Happy Birthday Canada, Happy HST Day Ontario & BC!

Happy Birthday Canada!
And for Ontarians & British Columbians, Happy HST day!

Effective Thursday July 1 2010, the governments of Ontario and British Columbia implemented the single harmonized sales taxes (HST).  The HST combines both the federal goods and services tax (GST) with their provincial sales taxes (PST). GST is 5%, while PST rates are 8% and 7% respectively.

Here are some of the changes listed below:

Clothing & Footwear:
– Dry cleaning service

Food and Beverages:
– Alcoholic Beverages (previously 5% GST + 10-12% PST)
Although sales tax on alcohol is decreasing, other alcohol fees and taxes are changing

Home Services:
– Cleaning Services
– Electricity and Heating (e.g., Natural Gas/Oil for Home)
– Internet Access
– Home service calls by Electrician, Plumber, Carpenter
– Landscaping, Lawn-Care and Private Snow Removal

Accommodation, Travel and Passenger Transportation Services:
– Hotel Rooms (previously 5% PST)
– Taxis
– Campsites
– Domestic Air, Rail and Bus Travel originating in Ontario

Around the House:
– Home renovations
– Magazines purchased by subscription

Motorized Vehicles:
– Private Resale of Car (including Registration)
Ontario will maintain the PST  on private transfers of used vehicles at a rate of 13 per cent.
– Gasoline/Diesel

Home Purchases:
– New Homes over $400,000 (and in the GTA of Ontario, and GVR of BC, most single detached homes are well over the $400k price tag).
– Real estate commissions

Health Products and Services:
– Massage therapy
– Vitamins

Memberships, Entertainment and Sports Equipment:
– Golf green fees
– Gym and Athletic Membership Fees
– Ballet, Karate, Trampoline, Hockey, Soccer Lessons, etc.
– Tickets for Live Theatre with Less Than 3,200 Seats

Leases and Rentals:
– Hockey Rink and Hall Rental Fees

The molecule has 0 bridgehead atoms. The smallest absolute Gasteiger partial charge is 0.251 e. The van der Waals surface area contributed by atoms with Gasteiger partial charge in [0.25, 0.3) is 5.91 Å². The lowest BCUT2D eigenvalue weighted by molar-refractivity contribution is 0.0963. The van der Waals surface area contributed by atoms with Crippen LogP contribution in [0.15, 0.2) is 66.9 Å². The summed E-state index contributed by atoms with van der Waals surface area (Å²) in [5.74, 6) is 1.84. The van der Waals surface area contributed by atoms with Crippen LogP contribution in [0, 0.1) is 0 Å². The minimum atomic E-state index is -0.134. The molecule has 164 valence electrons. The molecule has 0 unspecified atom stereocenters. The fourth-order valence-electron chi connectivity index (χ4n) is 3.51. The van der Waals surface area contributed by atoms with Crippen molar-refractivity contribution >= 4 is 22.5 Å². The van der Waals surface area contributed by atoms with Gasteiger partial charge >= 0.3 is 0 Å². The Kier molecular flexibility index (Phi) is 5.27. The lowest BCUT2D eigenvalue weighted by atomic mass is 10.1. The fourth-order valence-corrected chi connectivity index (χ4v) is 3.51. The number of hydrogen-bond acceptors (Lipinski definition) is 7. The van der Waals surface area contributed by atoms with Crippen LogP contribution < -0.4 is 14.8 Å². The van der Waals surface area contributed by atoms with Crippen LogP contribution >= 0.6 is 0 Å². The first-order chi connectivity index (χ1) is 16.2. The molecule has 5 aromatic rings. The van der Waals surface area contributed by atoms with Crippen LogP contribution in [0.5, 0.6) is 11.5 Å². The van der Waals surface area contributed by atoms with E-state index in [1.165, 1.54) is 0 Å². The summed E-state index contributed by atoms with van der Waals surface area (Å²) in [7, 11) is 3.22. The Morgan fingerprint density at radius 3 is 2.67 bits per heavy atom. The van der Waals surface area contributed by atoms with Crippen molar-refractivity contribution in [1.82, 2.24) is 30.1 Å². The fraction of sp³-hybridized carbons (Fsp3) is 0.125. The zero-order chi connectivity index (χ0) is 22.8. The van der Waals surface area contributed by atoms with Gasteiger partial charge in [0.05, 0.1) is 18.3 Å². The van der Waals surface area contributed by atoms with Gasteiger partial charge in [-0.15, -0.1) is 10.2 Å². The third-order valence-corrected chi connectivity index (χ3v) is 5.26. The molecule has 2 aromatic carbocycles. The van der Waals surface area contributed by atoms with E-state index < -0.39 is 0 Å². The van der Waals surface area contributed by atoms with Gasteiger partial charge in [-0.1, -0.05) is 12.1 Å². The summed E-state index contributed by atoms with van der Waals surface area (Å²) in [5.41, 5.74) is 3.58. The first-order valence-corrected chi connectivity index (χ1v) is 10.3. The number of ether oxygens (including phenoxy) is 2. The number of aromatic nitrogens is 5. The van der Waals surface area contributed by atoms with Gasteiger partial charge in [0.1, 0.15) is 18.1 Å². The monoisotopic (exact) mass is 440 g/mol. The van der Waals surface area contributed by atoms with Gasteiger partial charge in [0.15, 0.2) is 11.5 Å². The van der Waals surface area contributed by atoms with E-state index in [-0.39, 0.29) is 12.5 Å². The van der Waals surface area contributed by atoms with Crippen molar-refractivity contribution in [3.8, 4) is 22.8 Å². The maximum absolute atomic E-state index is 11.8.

Professional and Personal Services:
– Fitness Trainer
– Hair Stylist/Barber
– Esthetician Services (e.g. Manicures, Pedicures, Facials)
– Funeral Services
– Legal Fees

Tobacco:
– Cigarettes and Other Tobacco Purchases
– Nicotine Replacement Products

Ontario Government Services:
– Hunting and fishing licenses

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For investments mutual funds, hedge funds, segregated funds, exchange-traded funds (ETFs/Index Funds), professionally managed portfolios, wrap products, and charitable trusts, are now subject to the HST.
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Comprehensive official list (Ontario Ministry of Revenue):
http://www.rev.gov.on.ca/en/taxchange/taxable.html (second half of page)
http://www.rev.gov.on.ca/en/taxchange/pdf/taxable.pdf

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We can see that there is a significant amount of additional tax on things that really matter.  These are items that are part of your cost of living, and therefore the cost of living has just gone up.  The government claims that “most products we buy will see no new tax” and that there is “no new tax for 83 per cent of products and services“.  This may be true, because we are already taxed to death on pretty much everything, and now they’ve just expanded on that.

As I’ve mentioned many times before, expect more increases in taxes, fees, dues, etc. as the world pays down its government deficits from public overspending, increases to social benefits & entitlements, and taxpayer bailouts of those who were financially irresponsible (both consumers & businesses), and to compensate for the misdeeds caused by people who defrauded others.

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Related Articles:
Investment & Economic Outlook 2010

Thanks & Happy Investing! — The Investment Blogger © 2010

Author: The Investment Blogger

I’m a private investor, who developed the “function-centric investing” paradigm. I am an investor who blogs a little here and there, rather than a blogger who invests a little here and there. I'm passionate about investing and sharing investment knowledge!

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2 Comments

  1. Thanks for the post.

    I just wanted to make you aware of the person tax cuts that are part of the HST tax package.

    The HST is part of this comprehensive tax package that will see 93 per cent of Ontarians receive personal income tax cut. With these cuts Ontario now has the lowest provincial tax rate in Canada on the first $37,106 of taxable income. In fact, 90,000 low-income Ontarians will no longer have to pay Personal Income Tax.

    To help families we have introduced a permanent $260 Sales Tax Credit for low- and middle-income adults, children and seniors. In total $4.2 billion in transition payments will be delivered to help Ontarians adjust to the Harmonized Sales Tax. It is important to remember that every $100 in tax relief is equivalent to the 8% tax on $1250 in newly taxed items.

    Ontario is exempting children’s clothing and footwear, infant and child care seats, diapers, books, food under $4, newspapers, and feminine hygiene products, from the provincial portion of the HST.

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